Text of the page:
SNOHOMISH COUNTY, Wash. - Snohomish County on Tuesday marked one year since a man walked into a health clinic, sick with a novel coronavirus after returning from Wuhan, China. A positive test the next day would confirm the country’s first known U.S. COVID-19 patient.
"Here we are a year later, I have to say this is just a miraculous thing in the history of public health and medical science that we’re talking about the difficulties of rolling out a vaccine," said Snohomish County Health Director Dr. Chris Spitters.
As the United States reached a grim milestone of 400,000 COVID-19 deaths this same day, every day of delay in getting people vaccinated is risking lives.
Snohomish County is confident it can ramp up vaccinations with its three operating drive-thru vaccination sites. Snohomish County Executive Dave Somers said Tuesday they can administer 30,000 doses a week at these sites right away, and ramp-up to 50,000 with more supplies.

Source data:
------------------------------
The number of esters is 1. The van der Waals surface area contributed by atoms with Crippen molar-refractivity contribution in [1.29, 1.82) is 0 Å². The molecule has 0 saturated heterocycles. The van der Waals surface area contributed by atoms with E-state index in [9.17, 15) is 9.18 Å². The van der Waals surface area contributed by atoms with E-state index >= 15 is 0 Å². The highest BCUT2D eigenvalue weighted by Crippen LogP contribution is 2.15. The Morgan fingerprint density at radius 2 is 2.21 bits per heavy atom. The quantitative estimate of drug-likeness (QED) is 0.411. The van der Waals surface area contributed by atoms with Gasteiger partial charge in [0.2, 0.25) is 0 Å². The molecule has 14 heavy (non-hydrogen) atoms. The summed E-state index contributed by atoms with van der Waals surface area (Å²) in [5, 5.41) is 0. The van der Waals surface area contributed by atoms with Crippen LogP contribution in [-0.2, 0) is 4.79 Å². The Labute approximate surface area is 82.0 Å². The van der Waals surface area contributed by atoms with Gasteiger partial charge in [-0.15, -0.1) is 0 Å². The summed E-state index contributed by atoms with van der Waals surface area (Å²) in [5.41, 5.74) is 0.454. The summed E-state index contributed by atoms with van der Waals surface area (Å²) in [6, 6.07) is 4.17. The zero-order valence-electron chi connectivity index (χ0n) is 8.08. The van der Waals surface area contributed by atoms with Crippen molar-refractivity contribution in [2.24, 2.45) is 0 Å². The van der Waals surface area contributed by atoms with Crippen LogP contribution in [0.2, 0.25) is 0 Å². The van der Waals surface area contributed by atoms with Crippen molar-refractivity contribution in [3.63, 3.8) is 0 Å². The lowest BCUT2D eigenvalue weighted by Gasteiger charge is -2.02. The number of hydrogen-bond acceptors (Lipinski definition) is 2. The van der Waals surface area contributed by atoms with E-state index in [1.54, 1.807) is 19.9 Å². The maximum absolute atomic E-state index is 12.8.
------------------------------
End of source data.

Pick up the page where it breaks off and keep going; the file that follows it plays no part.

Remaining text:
There’s just one key ingredient missing: vaccine doses. Somers said last week they received just 3,300 doses, 10% of the current vaccinating capacity.
"I am frustrated and find it frustrating that we’re having to fight for extra doses each week," Somers said. "Last week, we were given an allocation of only 2,300 doses by the state. We complained about it and we were able to receive an extra thousand doses from another county, another facility, that helped a little bit but 3,000, 3,300, is far below the 30,000 capacity we have stood up."
As local and state governments receive pressure to administer vaccine supply, Snohomish County fears it will quickly run out of available doses.
The third most populated county in the state, Snohomish County makes up more than 10% of the state population. Last week’s vaccine dose allocation to the county accounts for less than 3% of what the state received from the federal government.
Q13 News has reached out to the Department of Health for comment and has not heard back at publishing time.